Summary (via Goodreads): “A line that should never be crossed is about to be breached.
It puts this entire castle in jeopardy—and the life of your friend.”
From the throne of glass rules a king with a fist of iron and a soul as black as pitch. Assassin Celaena Sardothien won a brutal contest to become his Champion. Yet Celaena is far from loyal to the crown. She hides her secret vigilantly; she knows that the man she serves is bent on evil.
Keeping up the deadly charade becomes increasingly difficult when Celaena realizes she is not the only one seeking justice. As she tries to untangle the mysteries buried deep within the glass castle, her closest relationships suffer. It seems no one is above questioning her allegiances—not the Crown Prince Dorian; not Chaol, the Captain of the Guard; not even her best friend, Nehemia, a foreign princess with a rebel heart.
Then one terrible night, the secrets they have all been keeping lead to an unspeakable tragedy. As Celaena’s world shatters, she will be forced to give up the very thing most precious to her and decide once and for all where her true loyalties lie… and whom she is ultimately willing to fight for.
My Thoughts: This is where I feel that the series begins to pick up and really expand the world that it is in. While the first book was a great start to the series, this book is where I realiazed that the series was great.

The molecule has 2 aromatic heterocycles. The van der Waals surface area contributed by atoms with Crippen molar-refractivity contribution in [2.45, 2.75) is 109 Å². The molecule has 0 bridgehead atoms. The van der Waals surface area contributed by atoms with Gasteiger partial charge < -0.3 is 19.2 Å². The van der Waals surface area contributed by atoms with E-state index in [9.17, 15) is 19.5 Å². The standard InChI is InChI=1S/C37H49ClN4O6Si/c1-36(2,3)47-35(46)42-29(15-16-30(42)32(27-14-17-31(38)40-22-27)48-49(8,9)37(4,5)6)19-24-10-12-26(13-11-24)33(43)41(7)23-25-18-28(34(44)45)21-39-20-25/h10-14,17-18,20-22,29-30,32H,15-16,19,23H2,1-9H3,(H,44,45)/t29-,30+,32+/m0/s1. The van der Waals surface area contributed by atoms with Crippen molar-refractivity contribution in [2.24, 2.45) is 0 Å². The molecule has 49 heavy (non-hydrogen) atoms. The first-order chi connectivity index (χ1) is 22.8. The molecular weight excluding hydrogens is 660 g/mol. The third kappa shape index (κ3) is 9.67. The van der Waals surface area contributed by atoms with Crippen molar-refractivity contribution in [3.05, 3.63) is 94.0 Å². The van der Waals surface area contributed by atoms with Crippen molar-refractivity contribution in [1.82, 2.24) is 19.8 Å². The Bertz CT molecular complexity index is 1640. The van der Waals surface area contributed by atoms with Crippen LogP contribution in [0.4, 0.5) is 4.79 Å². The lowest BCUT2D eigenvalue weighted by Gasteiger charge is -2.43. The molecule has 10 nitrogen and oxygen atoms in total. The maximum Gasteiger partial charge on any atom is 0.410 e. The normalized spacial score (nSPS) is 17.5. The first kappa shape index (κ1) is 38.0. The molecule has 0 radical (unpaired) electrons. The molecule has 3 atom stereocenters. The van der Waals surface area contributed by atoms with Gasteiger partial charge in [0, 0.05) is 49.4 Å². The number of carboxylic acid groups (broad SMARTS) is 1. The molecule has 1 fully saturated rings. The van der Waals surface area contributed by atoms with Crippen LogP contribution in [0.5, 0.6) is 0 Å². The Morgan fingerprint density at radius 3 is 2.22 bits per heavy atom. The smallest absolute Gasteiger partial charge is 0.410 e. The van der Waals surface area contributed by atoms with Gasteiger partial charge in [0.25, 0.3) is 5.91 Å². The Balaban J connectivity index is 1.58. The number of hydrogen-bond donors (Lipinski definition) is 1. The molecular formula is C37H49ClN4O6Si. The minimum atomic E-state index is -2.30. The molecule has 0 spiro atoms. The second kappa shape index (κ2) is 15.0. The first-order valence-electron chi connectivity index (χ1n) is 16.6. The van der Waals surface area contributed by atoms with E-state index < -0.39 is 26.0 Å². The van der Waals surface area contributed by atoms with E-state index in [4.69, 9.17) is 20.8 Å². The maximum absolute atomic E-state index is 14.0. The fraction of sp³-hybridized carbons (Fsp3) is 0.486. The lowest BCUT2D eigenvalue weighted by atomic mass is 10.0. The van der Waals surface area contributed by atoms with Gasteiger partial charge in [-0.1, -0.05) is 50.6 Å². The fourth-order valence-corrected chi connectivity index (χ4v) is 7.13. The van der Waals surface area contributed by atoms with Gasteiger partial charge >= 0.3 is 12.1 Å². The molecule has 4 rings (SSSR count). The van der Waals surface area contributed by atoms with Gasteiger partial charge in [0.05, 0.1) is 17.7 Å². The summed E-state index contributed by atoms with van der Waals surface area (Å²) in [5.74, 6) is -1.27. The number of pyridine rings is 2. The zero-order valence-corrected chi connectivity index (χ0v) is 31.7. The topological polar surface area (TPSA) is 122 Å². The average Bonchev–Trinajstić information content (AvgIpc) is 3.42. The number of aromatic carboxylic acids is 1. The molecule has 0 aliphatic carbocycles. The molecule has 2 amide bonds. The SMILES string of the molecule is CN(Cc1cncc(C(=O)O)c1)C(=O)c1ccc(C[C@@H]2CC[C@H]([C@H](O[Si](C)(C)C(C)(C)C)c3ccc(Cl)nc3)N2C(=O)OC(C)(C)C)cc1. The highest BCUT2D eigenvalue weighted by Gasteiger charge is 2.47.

First, I liked Celaena’s development in this book, after winning the tournament she is now indebted to the king and has to do what he says or he will kill Chaol. I like that instead of killing her intended targets, she lets them go and puts them in hiding. She is also told of a rebellion coming from the other kingdom and feels she is conflicted with what she has to do, and what she believes is right according to Nehemia. I think Nehemia’s death was handled very well, and that is what lead to Celaena’s development.
Chaol also gets character development, and also feels conflicted in working for the king, along with Dorian, who has to deal with his father. I know it is still a love triangle, but it’s an example of romance done right in which the characters are actually developed and you care for them, rather them having them be in love because the plot said so.
The plot also expands the world that the story takes place in. The book discusses what happened to Celaena’s parents and finding out she is the lost princess and also part Fae, which were a species that was mostly killed off. While some “lost princess” tropes are annoying this one actually surprised and had several hints throughout the story.
I think this was a great second book and elevated my love for the series.